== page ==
Yousician is an exciting new way to learn how to play instruments online. Perfect for learning a new skill during lockdown or furthering your instrumental knowledge, now is a great time to get started. In this article, I will cover what Yousician is, pricing, how it works and more. So, let’s get started and delve into the fascinating world of Yousician!
Yousician is an app where you can learn, at your own pace, to sing or to play guitar, piano, ukulele or bass. The app is presented more like a video game than a traditional course. It is presented in such a way that hooks you in and keeps you motivated (or addicted!). Yousician works on your phone, tablet, laptop or computer without the need for any other equipment. It listens to what you are playing or singing, and gives you real-time feedback on how well you are doing.
The pricing structure is slightly confusing because it varies per account, per region, per device, and per subscription channel. I can say that if you are just learning a single instrument and are going for the “basic” membership, then Yousician costs about $10 per month. This gives you unlimited access to lessons on your chosen instrument, plus access to the Yousician original material and public domain songs. The basic membership also appears to give you a free lesson per day on the other instruments. I am currently getting one free ukulele lesson per day, which suits me down to the ground because I do want to learn the ukulele, but I don’t want it to get in the way of my piano learning. A maximum of ten minutes a day to slowly improve my ukulele playing is perfect.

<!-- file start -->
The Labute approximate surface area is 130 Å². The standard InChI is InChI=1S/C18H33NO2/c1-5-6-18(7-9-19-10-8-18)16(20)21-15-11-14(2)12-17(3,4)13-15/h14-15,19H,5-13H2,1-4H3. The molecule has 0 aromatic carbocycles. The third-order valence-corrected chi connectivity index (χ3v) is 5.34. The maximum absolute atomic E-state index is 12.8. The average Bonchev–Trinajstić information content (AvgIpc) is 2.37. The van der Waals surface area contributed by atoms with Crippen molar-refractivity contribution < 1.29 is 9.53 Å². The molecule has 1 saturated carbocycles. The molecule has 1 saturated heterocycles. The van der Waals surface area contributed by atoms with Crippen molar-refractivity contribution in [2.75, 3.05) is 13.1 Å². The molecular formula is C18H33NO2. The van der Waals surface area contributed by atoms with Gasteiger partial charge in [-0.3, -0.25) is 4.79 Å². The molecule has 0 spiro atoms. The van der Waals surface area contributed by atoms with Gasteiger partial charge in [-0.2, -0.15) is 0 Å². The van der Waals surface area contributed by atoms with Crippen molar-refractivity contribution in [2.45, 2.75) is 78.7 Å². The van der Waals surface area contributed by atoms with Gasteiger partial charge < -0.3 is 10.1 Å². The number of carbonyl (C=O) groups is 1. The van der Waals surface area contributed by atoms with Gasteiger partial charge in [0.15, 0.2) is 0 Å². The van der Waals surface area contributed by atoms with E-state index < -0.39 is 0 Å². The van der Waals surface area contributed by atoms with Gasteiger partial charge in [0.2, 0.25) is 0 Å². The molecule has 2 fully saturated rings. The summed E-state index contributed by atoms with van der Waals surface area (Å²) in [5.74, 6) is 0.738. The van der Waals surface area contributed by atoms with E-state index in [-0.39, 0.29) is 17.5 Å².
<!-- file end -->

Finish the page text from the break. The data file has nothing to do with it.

With the basic subscription, you can play along to public domain songs and to Yousician’s own original songs. If you want access to their library of popular songs such as “Watch” by Billie Eilish or “Ophelia” by the Lumineers, you need to subscribe to the Premium + membership. Premium Yousician costs around $179.99 per annum (or $14.99 per month). With the premium plus membership, you will also be given unlimited access to all of the instruments.
You can also try Yousician free for 7 days when you sign up for their free trial. You will be given unlimited access to all the instruments during the free trial.
Currently, the instruments covered are piano, guitar, ukulele, bass and vocals.
The app works more like a video game than a stuffy old music education course. The most striking feature of Yousician is that it listens to what you are playing and immediately reports back. It is like having a music teacher with you, telling you what you are doing right and wrong.